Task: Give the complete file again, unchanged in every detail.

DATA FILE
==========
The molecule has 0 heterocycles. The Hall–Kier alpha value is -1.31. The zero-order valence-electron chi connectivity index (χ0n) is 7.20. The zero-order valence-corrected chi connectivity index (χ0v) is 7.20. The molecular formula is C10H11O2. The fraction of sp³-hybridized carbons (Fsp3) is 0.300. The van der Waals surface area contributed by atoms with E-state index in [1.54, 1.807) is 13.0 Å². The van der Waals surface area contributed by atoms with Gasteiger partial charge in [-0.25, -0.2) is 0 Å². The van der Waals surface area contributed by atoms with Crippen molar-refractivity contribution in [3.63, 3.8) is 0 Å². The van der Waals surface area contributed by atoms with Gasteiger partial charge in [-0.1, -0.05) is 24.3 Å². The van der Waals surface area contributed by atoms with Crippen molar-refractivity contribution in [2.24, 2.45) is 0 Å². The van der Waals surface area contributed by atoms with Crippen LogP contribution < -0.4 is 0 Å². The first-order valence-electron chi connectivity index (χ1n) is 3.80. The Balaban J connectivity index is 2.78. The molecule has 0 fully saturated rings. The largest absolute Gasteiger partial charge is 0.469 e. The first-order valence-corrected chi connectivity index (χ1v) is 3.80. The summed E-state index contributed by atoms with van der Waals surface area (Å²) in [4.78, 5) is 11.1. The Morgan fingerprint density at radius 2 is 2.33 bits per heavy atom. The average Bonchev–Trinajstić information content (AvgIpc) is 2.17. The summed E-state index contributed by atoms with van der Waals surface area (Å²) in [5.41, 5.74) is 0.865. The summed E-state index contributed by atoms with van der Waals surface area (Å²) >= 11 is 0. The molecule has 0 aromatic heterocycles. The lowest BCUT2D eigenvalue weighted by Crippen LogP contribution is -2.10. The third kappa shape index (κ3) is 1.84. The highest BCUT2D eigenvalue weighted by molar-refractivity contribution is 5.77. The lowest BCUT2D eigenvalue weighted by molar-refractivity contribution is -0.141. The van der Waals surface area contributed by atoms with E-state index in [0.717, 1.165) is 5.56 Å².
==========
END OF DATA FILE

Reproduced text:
The molecule has 0 heterocycles. The Hall–Kier alpha value is -1.31. The zero-order valence-electron chi connectivity index (χ0n) is 7.20. The zero-order valence-corrected chi connectivity index (χ0v) is 7.20. The molecular formula is C10H11O2. The fraction of sp³-hybridized carbons (Fsp3) is 0.300. The van der Waals surface area contributed by atoms with E-state index in [1.54, 1.807) is 13.0 Å². The van der Waals surface area contributed by atoms with Gasteiger partial charge in [-0.25, -0.2) is 0 Å². The van der Waals surface area contributed by atoms with Crippen molar-refractivity contribution in [3.63, 3.8) is 0 Å². The van der Waals surface area contributed by atoms with Gasteiger partial charge in [-0.1, -0.05) is 24.3 Å². The van der Waals surface area contributed by atoms with Crippen molar-refractivity contribution in [2.24, 2.45) is 0 Å². The van der Waals surface area contributed by atoms with Crippen LogP contribution < -0.4 is 0 Å². The first-order valence-electron chi connectivity index (χ1n) is 3.80. The Balaban J connectivity index is 2.78. The molecule has 0 fully saturated rings. The largest absolute Gasteiger partial charge is 0.469 e. The first-order valence-corrected chi connectivity index (χ1v) is 3.80. The summed E-state index contributed by atoms with van der Waals surface area (Å²) in [4.78, 5) is 11.1. The Morgan fingerprint density at radius 2 is 2.33 bits per heavy atom. The average Bonchev–Trinajstić information content (AvgIpc) is 2.17. The summed E-state index contributed by atoms with van der Waals surface area (Å²) in [5.41, 5.74) is 0.865. The summed E-state index contributed by atoms with van der Waals surface area (Å²) >= 11 is 0. The molecule has 0 aromatic heterocycles. The lowest BCUT2D eigenvalue weighted by Crippen LogP contribution is -2.10. The third kappa shape index (κ3) is 1.84. The highest BCUT2D eigenvalue weighted by molar-refractivity contribution is 5.77. The lowest BCUT2D eigenvalue weighted by molar-refractivity contribution is -0.141. The van der Waals surface area contributed by atoms with E-state index in [0.717, 1.165) is 5.56 Å².